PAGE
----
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How to celebrate Groundhog Day

It’s a holiday most people forget about until their Google homepage declares it: Groundhog Day.

I once got extra credit in a journalism class for on-the-spot knowing and correctly spelling the name of the groundhog icon who looks for his shadow each year, so keep reading because this information may prove more useful than you expect. It’s Punxsutawney Phil, by the way.

And for those of you who have been underground (ha) about Groundhog Day, it’s Feb. 2.

Despite not being properly recognized beyond cute groundhog crafts in kindergarten, Groundhog Day has been persevered as a B-list celebrity of holidays – a national tradition in both the United States and Canada.

Since your kindergarten mind may not have retained facts of the eccentric tradition, the gist of it is that based on old German lore, if a groundhog emerges from his burrow and sees his shadow, six more weeks of winter weather are to follow. If the groundhog does not see his shadow, spring weather should arrive early.

So now, groundhogs are watched symbolically in ceremonies across the country, most popularly in Pennsylvania where the real Punxsutawney Phil himself (reincarnated year after year since the 1800s, not unlike Santa Claus) resides.

Skeptics more meteorologically-inclined and less holiday-driven will be sure to pay more attention to the predicted week-by-week weather patterns that come from experts of the less rodent-like variety. The weather predicted for the “official” ceremony in Pennsylvania is partly sunny skies and a temperature around 30 degrees, with that sunlight meaning that Phil is likely to be able to see a shadow.

But the fun of the whole matter is watching to find out. A full and well-attended festival precedes the actual shadow ceremony, which is hosted around 7:25 a.m. EST. People travel from all over the country to put the fate of their next couple months in the tiny paws of a little critter.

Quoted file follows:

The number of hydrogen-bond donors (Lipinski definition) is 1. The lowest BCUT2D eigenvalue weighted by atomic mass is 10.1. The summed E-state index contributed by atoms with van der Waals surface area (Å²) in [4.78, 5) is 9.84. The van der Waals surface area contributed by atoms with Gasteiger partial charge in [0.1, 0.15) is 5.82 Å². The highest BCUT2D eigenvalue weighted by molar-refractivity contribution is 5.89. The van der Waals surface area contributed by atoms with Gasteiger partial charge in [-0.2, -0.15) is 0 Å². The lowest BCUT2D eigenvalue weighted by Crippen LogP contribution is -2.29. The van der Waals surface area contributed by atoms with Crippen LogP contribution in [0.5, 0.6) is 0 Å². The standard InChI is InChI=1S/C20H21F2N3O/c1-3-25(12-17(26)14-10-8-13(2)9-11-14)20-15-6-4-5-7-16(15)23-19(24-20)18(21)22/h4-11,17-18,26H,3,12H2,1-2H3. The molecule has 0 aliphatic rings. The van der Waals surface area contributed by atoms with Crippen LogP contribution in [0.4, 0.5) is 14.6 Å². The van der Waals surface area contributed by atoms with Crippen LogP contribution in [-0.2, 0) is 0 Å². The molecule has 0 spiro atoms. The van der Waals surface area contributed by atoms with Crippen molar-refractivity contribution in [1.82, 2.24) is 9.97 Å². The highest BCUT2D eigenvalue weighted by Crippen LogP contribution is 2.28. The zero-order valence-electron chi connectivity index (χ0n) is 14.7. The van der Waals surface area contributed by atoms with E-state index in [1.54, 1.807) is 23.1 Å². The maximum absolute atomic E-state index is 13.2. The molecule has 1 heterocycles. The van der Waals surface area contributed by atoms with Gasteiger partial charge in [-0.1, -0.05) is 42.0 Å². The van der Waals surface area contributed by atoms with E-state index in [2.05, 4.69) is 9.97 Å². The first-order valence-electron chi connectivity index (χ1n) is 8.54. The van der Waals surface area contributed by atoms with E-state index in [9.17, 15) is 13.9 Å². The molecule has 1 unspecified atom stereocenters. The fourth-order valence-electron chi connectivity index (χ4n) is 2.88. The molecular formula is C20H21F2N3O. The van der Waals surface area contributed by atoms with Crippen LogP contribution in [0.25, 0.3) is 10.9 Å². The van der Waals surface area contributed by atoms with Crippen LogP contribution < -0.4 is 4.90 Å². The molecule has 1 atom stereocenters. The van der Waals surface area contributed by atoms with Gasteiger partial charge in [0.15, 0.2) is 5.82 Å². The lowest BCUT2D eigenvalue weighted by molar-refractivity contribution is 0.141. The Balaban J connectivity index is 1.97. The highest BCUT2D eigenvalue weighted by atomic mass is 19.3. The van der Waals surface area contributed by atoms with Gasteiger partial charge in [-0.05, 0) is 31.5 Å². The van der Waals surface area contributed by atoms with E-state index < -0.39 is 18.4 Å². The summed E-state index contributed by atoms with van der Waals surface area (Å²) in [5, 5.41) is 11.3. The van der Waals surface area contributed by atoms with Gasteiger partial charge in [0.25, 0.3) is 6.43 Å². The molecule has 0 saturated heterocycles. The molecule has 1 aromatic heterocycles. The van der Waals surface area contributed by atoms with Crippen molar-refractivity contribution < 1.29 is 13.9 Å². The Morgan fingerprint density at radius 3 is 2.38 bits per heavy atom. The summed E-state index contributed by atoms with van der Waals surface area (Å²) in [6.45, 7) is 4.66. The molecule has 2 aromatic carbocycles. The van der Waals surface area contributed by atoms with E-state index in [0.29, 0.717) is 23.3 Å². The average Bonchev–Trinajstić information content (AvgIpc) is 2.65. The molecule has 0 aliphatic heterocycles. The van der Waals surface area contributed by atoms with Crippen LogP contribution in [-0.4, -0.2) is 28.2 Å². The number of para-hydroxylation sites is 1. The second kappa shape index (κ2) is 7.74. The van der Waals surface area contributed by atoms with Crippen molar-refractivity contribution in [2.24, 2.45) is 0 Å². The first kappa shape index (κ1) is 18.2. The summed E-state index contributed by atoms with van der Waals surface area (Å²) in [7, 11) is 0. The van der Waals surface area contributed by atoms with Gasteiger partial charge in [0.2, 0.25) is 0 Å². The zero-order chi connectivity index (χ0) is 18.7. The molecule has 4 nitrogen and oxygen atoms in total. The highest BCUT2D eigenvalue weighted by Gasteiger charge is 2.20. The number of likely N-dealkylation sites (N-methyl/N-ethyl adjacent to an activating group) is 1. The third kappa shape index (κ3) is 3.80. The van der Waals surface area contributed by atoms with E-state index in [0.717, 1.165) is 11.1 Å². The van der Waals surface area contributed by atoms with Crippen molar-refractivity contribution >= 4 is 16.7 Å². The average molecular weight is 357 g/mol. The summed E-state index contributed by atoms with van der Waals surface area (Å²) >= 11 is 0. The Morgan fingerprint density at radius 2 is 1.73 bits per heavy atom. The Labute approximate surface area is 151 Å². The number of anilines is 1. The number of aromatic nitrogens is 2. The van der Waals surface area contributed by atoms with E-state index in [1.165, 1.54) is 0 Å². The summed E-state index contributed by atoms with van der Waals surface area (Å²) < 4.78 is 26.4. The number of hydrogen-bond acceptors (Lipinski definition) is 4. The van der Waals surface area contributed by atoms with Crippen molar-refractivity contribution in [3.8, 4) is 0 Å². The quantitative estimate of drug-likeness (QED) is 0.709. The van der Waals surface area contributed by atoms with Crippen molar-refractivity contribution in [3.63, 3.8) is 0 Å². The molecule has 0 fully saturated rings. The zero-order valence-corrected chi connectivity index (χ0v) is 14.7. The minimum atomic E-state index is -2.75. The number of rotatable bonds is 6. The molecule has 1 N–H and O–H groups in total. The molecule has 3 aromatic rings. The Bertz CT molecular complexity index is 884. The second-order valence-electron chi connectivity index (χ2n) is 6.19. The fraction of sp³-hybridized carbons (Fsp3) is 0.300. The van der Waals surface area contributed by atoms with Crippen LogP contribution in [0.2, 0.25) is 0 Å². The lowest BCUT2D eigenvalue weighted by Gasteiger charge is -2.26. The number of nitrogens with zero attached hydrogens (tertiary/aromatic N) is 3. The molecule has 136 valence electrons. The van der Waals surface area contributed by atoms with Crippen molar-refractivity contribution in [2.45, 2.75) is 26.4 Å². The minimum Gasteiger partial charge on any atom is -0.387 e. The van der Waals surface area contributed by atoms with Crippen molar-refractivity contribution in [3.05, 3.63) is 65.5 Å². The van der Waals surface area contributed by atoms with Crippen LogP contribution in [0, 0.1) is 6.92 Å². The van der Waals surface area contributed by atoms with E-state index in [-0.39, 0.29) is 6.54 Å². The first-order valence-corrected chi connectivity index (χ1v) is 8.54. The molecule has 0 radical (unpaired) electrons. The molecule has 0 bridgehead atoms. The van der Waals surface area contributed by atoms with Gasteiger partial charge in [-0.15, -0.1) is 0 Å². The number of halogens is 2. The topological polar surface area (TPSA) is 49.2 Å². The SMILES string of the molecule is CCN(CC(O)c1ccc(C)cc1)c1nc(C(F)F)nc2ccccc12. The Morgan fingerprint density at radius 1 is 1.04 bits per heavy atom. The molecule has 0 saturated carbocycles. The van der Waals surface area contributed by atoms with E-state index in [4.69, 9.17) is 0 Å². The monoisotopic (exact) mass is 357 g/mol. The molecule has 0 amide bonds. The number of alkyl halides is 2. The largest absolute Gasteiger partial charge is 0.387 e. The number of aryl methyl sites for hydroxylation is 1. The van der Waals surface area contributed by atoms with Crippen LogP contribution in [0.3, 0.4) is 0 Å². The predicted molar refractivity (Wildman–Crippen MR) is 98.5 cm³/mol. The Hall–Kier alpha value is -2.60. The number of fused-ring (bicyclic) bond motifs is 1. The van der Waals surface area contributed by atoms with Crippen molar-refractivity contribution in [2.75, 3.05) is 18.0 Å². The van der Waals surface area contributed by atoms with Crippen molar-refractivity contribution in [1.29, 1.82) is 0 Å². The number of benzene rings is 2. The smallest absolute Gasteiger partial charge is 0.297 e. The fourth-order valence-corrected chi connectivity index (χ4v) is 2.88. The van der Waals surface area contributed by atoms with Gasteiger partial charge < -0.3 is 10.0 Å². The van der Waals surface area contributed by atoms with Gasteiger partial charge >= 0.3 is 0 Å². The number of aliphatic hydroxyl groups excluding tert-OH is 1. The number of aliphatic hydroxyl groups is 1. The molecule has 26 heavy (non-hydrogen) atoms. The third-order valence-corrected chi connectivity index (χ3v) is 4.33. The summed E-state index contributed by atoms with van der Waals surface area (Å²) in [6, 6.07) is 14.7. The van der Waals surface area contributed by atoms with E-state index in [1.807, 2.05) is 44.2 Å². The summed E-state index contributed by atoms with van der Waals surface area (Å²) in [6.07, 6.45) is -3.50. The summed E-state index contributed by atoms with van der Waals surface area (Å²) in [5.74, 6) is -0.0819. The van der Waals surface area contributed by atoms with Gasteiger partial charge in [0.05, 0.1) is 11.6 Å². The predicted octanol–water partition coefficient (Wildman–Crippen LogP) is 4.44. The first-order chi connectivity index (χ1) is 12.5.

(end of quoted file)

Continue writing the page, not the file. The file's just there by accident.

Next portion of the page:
And although Groundhog Day has not inspired quite the extensive collection of mainstream film and literature that Christmas boasts, this holiday certainly has its own classic – the comedy film (and later stage production,) Groundhog Day, starring the famous Bill Murray.

And a fun fact for all the “I live in a suburb of Chicago, you’ve probably never heard of it though” kids at Bradley: Groundhog Day was filmed in Woodstock, IL. That’s right, Bill Murray was treading close to or directly in the town you’re from, for months.

The legendary 1993 film has cemented its place in cinematic history with its now often-replicated “time loop” narrative, in which a protagonist must relive the same event repeatedly until an issue is resolved. That trope and concept has even been casually named after Groundhog Day. So, a different legacy than the actual traditional occurrences of Groundhog Day, but another legacy all the same, while celebrating an eccentricity of human culture.

So, how does one celebrate Groundhog Day? If you’re not willing to make the trek to Pennsylvania, the event is live streamed to the public Saturday morning. If that weekend date is reserved for sleeping in and not leaving bed, the movie Groundhog Day is worth a rent (or a totally legal download.) And don’t even get me started on all the Pinterest ways to recognize the date – a toned down, broke college student method of recognition will do just fine.

Perhaps this holiday is not rooted in reality, but if the world is giving you the opportunity to brighten your Saturday in this small way … Why not celebrate Groundhog Day?

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